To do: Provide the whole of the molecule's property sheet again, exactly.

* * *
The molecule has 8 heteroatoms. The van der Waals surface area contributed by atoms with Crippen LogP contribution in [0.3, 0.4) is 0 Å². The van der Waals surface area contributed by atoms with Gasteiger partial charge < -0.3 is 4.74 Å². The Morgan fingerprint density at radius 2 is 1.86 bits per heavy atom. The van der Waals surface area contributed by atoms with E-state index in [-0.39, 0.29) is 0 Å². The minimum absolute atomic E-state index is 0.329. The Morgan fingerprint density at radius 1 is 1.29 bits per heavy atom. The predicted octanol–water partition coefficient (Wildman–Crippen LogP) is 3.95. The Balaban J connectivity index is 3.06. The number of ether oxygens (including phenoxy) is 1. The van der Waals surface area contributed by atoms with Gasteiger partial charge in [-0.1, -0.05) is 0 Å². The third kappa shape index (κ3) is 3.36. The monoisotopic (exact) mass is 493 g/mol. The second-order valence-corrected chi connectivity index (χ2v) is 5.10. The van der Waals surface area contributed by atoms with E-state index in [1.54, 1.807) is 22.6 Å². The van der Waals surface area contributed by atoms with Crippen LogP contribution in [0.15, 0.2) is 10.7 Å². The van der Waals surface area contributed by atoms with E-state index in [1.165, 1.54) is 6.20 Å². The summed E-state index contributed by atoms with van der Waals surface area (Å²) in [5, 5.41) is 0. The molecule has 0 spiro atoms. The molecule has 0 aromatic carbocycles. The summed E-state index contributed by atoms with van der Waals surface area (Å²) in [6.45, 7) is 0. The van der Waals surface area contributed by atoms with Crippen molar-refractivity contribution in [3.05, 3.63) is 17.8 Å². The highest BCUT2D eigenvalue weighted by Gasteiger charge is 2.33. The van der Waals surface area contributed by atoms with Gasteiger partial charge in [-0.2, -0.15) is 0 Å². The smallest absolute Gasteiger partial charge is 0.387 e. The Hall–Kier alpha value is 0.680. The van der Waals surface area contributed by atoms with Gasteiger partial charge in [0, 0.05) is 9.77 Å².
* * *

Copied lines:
The molecule has 8 heteroatoms. The van der Waals surface area contributed by atoms with Crippen LogP contribution in [0.3, 0.4) is 0 Å². The van der Waals surface area contributed by atoms with Gasteiger partial charge < -0.3 is 4.74 Å². The Morgan fingerprint density at radius 2 is 1.86 bits per heavy atom. The van der Waals surface area contributed by atoms with E-state index in [-0.39, 0.29) is 0 Å². The minimum absolute atomic E-state index is 0.329. The Morgan fingerprint density at radius 1 is 1.29 bits per heavy atom. The predicted octanol–water partition coefficient (Wildman–Crippen LogP) is 3.95. The Balaban J connectivity index is 3.06. The number of ether oxygens (including phenoxy) is 1. The van der Waals surface area contributed by atoms with Gasteiger partial charge in [-0.1, -0.05) is 0 Å². The third kappa shape index (κ3) is 3.36. The monoisotopic (exact) mass is 493 g/mol. The second-order valence-corrected chi connectivity index (χ2v) is 5.10. The van der Waals surface area contributed by atoms with E-state index in [1.54, 1.807) is 22.6 Å². The van der Waals surface area contributed by atoms with Crippen LogP contribution in [0.15, 0.2) is 10.7 Å². The van der Waals surface area contributed by atoms with E-state index in [1.165, 1.54) is 6.20 Å². The summed E-state index contributed by atoms with van der Waals surface area (Å²) in [5, 5.41) is 0. The molecule has 0 spiro atoms. The molecule has 0 aromatic carbocycles. The summed E-state index contributed by atoms with van der Waals surface area (Å²) in [6.45, 7) is 0. The van der Waals surface area contributed by atoms with Crippen molar-refractivity contribution in [3.05, 3.63) is 17.8 Å². The highest BCUT2D eigenvalue weighted by Gasteiger charge is 2.33. The van der Waals surface area contributed by atoms with Gasteiger partial charge in [-0.2, -0.15) is 0 Å². The smallest absolute Gasteiger partial charge is 0.387 e. The Hall–Kier alpha value is 0.680. The van der Waals surface area contributed by atoms with Gasteiger partial charge in [0, 0.05) is 9.77 Å².